And you also get his glider, which is all new and not just a repack of Hobby’s glider. It’s kind of a must-have accessory for Green Goblin, but I’m still more than a little impressed that they were able to pack it into a regular Legends box. Not that it’s all that big or super detailed, but a nice bonus nonetheless. It features loops for his feet to hold him on there, and the only thing it’s really missing is some kind of clear plastic stand to display it on.

And hey, look at that. Today’s review was in and out, easy-peasy. I kind of feel a little bad not spending more time reviewing a figure this important, but like I said, we already saw the body on Hobgoblin, and there just isn’t a lot more to say about him this time around. Perhaps, Hasbro could have gone a little extra and did something to make Gobby’s body more distinctive, but I really don’t think it was needed. The body worked great for Hobgoblin and it works great here as well. And boy they really seem to be knocking out Spidey’s Rogue Gallery. With both Mysterio and Doc Ock appearing on the pegs now, but not yet in my dirty clutches, Hasbro might have to find another go-to character to start padding out all these waves. Speaking of which, I’m going to forgo the Wheel of Legends next week and just wrap up this wave with both a look at Spider-Man UK and the Sandman Build-A-Figure!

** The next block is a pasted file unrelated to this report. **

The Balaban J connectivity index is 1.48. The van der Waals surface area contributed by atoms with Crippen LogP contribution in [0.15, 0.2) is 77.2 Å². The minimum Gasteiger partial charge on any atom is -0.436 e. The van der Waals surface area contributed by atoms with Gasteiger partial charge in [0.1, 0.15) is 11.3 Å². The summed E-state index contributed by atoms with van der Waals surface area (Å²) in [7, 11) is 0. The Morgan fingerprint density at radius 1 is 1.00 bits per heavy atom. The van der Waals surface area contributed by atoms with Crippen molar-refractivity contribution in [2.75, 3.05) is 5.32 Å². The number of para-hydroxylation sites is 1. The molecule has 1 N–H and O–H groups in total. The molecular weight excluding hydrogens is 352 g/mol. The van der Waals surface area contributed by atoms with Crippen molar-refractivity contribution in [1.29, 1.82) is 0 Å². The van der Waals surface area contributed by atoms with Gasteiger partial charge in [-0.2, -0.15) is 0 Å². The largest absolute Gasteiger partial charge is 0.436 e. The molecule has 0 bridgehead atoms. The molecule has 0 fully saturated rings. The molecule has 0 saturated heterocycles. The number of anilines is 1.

Marvel Legends (Lizard Wave): Spider-Punk by Hasbro

I hope you don’t have Marvel fatigue from last week’s Marvel Legends theme, because I’m headed into the new week with Marvel Monday, business as usual! And I’m also back to spinning the Wheel of Legends to pick another random figure to open up today from the towering pile of shame in the corner. This week, the wheel landed on Hobart Brown, aka Spider-Man from Earth-138! I couldn’t be happier with this result.